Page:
Also many newer high efficiency units do not last as long as older units and the Energy Rating does not include the energy used to make and then scrap a unit. "
Scrapping a unit is a tiny amount of its environmental footprint. The reason for this is the cost to recycle is small and most of the materials are reusable save for the insulation and maybe plastic interior parts. Yes it's true there are many units that do not last as long. However, that's a luck of the draw either because of poor engineering choices or some other issues. Meanwhile, I have purchased/picked up used refrigerators off craigslist that are over 10 years old and they're obviously still working. Any device that saves enough energy to pay for itself is a green solution both for wallet and environment.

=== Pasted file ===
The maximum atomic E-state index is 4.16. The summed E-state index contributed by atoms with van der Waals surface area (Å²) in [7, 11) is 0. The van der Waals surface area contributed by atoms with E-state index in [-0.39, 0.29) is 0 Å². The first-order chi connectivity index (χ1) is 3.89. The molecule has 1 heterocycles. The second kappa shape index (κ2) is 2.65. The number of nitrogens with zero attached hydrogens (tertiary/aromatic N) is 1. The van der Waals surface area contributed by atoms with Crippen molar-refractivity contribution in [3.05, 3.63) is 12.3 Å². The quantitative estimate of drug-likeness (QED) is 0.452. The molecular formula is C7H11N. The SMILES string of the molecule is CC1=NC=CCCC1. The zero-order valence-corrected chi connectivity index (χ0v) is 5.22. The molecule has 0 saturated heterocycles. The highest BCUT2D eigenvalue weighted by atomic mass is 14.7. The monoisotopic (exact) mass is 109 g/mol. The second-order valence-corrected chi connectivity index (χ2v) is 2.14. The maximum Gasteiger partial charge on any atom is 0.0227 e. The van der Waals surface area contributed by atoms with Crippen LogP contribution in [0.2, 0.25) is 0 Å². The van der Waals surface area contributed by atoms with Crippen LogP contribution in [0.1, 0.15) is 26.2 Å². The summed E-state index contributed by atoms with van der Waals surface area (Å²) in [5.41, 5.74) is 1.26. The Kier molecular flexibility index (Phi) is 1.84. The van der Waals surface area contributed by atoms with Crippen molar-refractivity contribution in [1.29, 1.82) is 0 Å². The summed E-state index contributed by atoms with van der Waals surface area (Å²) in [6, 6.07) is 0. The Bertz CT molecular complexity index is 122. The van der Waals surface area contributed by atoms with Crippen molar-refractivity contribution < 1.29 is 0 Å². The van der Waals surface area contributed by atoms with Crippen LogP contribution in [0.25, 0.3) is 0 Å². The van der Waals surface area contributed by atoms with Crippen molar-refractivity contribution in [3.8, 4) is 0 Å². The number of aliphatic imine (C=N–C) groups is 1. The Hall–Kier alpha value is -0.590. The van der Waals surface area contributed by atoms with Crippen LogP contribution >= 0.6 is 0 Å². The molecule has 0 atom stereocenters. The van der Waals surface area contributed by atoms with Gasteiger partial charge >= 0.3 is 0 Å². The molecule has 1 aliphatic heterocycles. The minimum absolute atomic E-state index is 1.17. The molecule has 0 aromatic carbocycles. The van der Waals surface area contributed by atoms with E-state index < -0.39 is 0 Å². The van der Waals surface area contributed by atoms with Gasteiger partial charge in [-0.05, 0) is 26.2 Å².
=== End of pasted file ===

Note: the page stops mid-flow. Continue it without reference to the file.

If a refrigerator uses so much energy that I could literally purchase a new refrigerator to replace it every single year and break even, then that old unit IMO should be recycled. If the payback is over 10 years, I would definitely NOT replace the unit as that's the general life expectancy with anything after a bonus. I generally don't like buying new appliances because of the uncertainty of its longevity. Getting used ones means saving money and knowing whether or not the unit you got was a dud/had a bunch of known failures or not. Replacing a defrost timer would save far more energy than changing the lightbulbs in a refrigerator. The defrost mechanism isn't nearly as advanced as the whirlpool stuff with the adaptive defrost control so I figured at the very least, I'd increase the defrost interval. One frustration I had with a Subzero refrigerator is that they shipped with a 24 hour defrost interval but their replacement parts in their guide show only 6 hour interval. I'd like a 24 hour interval because in my area, air is very dry so having a frequent defrost interval is unnecessary and wasteful.